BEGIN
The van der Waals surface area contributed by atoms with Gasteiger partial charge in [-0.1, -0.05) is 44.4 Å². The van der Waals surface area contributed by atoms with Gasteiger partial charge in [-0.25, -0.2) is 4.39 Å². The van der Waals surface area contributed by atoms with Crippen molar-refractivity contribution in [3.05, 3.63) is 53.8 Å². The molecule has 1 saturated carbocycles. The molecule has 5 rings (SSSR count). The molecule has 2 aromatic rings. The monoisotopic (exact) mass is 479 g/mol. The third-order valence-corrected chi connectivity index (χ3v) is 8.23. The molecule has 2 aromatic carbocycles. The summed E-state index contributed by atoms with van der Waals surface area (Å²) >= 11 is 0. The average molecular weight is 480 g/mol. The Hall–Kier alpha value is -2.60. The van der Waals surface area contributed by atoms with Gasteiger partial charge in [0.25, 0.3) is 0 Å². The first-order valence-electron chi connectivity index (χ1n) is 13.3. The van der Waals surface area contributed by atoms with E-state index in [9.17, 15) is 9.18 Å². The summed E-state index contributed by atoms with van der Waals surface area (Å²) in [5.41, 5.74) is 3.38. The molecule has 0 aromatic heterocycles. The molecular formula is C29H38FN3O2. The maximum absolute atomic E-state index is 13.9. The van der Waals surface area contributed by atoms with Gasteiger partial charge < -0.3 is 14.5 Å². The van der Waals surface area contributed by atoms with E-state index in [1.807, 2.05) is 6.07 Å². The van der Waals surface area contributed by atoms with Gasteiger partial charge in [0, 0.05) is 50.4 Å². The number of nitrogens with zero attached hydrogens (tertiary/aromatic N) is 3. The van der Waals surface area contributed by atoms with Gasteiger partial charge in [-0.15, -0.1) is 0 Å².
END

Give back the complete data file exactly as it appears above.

The van der Waals surface area contributed by atoms with Gasteiger partial charge in [-0.1, -0.05) is 44.4 Å². The van der Waals surface area contributed by atoms with Gasteiger partial charge in [-0.25, -0.2) is 4.39 Å². The van der Waals surface area contributed by atoms with Crippen molar-refractivity contribution in [3.05, 3.63) is 53.8 Å². The molecule has 1 saturated carbocycles. The molecule has 5 rings (SSSR count). The molecule has 2 aromatic rings. The monoisotopic (exact) mass is 479 g/mol. The third-order valence-corrected chi connectivity index (χ3v) is 8.23. The molecule has 2 aromatic carbocycles. The summed E-state index contributed by atoms with van der Waals surface area (Å²) >= 11 is 0. The average molecular weight is 480 g/mol. The Hall–Kier alpha value is -2.60. The van der Waals surface area contributed by atoms with Gasteiger partial charge in [0.25, 0.3) is 0 Å². The first-order valence-electron chi connectivity index (χ1n) is 13.3. The van der Waals surface area contributed by atoms with E-state index in [9.17, 15) is 9.18 Å². The summed E-state index contributed by atoms with van der Waals surface area (Å²) in [5.41, 5.74) is 3.38. The molecule has 0 aromatic heterocycles. The molecular formula is C29H38FN3O2. The maximum absolute atomic E-state index is 13.9. The van der Waals surface area contributed by atoms with Gasteiger partial charge < -0.3 is 14.5 Å². The van der Waals surface area contributed by atoms with E-state index in [1.807, 2.05) is 6.07 Å². The van der Waals surface area contributed by atoms with Gasteiger partial charge in [0, 0.05) is 50.4 Å². The number of nitrogens with zero attached hydrogens (tertiary/aromatic N) is 3. The van der Waals surface area contributed by atoms with Gasteiger partial charge in [-0.15, -0.1) is 0 Å².